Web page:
Peachtree Audio’s Decco65 - Peaches And Cream (Part 1)

11/19/2013 10:51:57 AM

If you’re after an integrated amplifier with a difference, Peachtree Audio’s decco65 is an automatic choice.

Hi-fi was born not long after dinosaurs strode the earth, and do you know what? It hasn’t changed much since then. The concept, I mean. Few manufacturers have strayed far from the time-honored concept of hi-fi separates, where one box does one thing and another does another, and never the twain shall meet.

Description: Peachtree Audio decco65

Peachtree Audio decco65

Peachtree Audio is one of the few that has ‘jumped the shark’; it too does hi-fi separates, but they’re far more focused on the needs of the end user than the comfort zone of the manufacturer. Although it’s not quite so revolutionary now, this company was one of the first to make amplifiers with DACs in, and the decco65 is precisely this. A very user-friendly device; it has two coaxial digital inputs, one optical and one USB, plus a line-in for analogue sources.

To my eyes, it isn’t quite an aesthetic triumph, but its rounded edges, sleek piano gloss black finish and sparkly silver painted alloy fascia owe more to the Apple iDevice generation than the seventies – something you can’t say about the bulk of £1,000 amps. Construction quality is very good and the ergonomics excellent; there are no fiddly switches or complex controls, but there is one feature that stands out from the crowd.

Behind a little window towards the right of the unit, there’s a small 6N1P stereo triode valve on display, complete with blue LED up lighting! It’s actually a buffer in the preamp section, and not of enormous importance, but I rather like this playful touch – at least it shows a bit of original thinking! Doubtless the hi-fi purists will be scoffing into their real ale, and muttering things about getting a ‘real’ valve preamp. But you’ve got to hand it to Peachtree Audio, because people will see it as a great talking point, something to brag about down the pub. It makes hi-fi just that little but more fun.

Description: The decco65 looks like some thought has been put into its design

The decco65 looks like some thought has been put into its design

Inside the interestingly styled casework is a DAC, a preamplifier and a power amp. First things first, and the designer has chosen an ESS Sabre 9023 DAC to do the number crunching. This is a well-respected little chip, one that Audio lab – for example – has had much success with. It provides 24/192 asynchronous USB, which is all you need if you’re serious about hi-res; precious few Peachtree customers will lament the lack of DSD compatibility, I suspect. The Class a preamplifier stage offers four digital inputs in total, all of which are galvanic ally isolated to stop electrical noise entering. Oh, and there’s a single analogue line input for your phonon stage or tuner. Another useful feature has to be the Class A headphone amplifier output via the tube, which automatically mutes the speakers when a 6.3mm jack plug is inserted.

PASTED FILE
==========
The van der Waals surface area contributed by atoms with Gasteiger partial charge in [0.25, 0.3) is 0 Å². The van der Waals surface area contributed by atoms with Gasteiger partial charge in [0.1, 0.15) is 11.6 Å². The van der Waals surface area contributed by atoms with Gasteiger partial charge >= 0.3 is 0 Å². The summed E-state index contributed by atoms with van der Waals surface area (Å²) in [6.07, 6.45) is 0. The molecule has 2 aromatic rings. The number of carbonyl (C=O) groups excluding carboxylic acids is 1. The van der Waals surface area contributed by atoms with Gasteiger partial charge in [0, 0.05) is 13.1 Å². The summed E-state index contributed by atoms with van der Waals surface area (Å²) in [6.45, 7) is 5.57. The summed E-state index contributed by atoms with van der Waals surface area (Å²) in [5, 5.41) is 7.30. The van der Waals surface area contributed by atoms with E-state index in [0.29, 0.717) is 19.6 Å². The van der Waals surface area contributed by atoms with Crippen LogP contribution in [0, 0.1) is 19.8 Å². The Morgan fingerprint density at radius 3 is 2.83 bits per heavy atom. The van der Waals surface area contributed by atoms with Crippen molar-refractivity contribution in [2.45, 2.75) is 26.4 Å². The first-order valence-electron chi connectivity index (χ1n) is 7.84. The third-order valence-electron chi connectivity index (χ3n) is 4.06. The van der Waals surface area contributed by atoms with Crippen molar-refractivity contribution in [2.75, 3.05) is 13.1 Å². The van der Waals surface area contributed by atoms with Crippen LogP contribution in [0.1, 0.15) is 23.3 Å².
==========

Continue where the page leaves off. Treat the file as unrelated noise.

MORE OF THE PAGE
The power amplifier uses a Texas Instruments TI 5630 Class D amp chip to give a claimed 65W RMS per channel into 8 ohm speakers, and 95W into 4. Class D is, of course, a highly efficient way of producing power, and because it doesn’t waste much energy as heat, more power can be generated in a more compact space. That said, it has its detractors who find the sound can be sterile. Ultimately, of course, it isn’t the mode of operation that determines this – it isn’t what you do, it’s the way that you do it. But it’s interesting to note that the company says the decco65 “has the sonic signature of a great A/B amp”.

Sound quality

Description: The wood wrap looks at home everywhere

The wood wrap looks at home everywhere

Here’s a genuinely smooth, open and enjoyable sounding little amplifier, one that should win many friends – especially those looking for simplicity and easy listening. Fundamentally, the decco65 has a clean and fairly neutral sort of sound; you won’t find a massive bass bloom here or a treble peak there. Instead, whether or not you choose to switch the triode buffer into the circuit, you get a clean and direct rendition of the music that you ask it to play.

That’s not to say this Peachtree Audio amp is totally devoid of character; no amplifier has yet been invented about which you can say that. Rather, what the decco65 does add to the music is pretty benign and what it takes away isn’t critical. The end result is a nicely listenable product that gives you service with a smile, whenever you ask it to. For example, Micro Disney’s Loftholdingswood is a fairly rough and ready sort of recording; you only want to listen to it because it’s a great slice of eighties indie pop. Feed the output of an Audio lab 8200A CD player direct into this amp’s line input and you hear a surprisingly wide soundstage, with lots of detail, and a good deal of energy, too. There’s more power than the on-paper figures suggest; certainly the 65 doesn’t run out of puff too easily with Acoustic Energy AE 305 floor standers to partner it.


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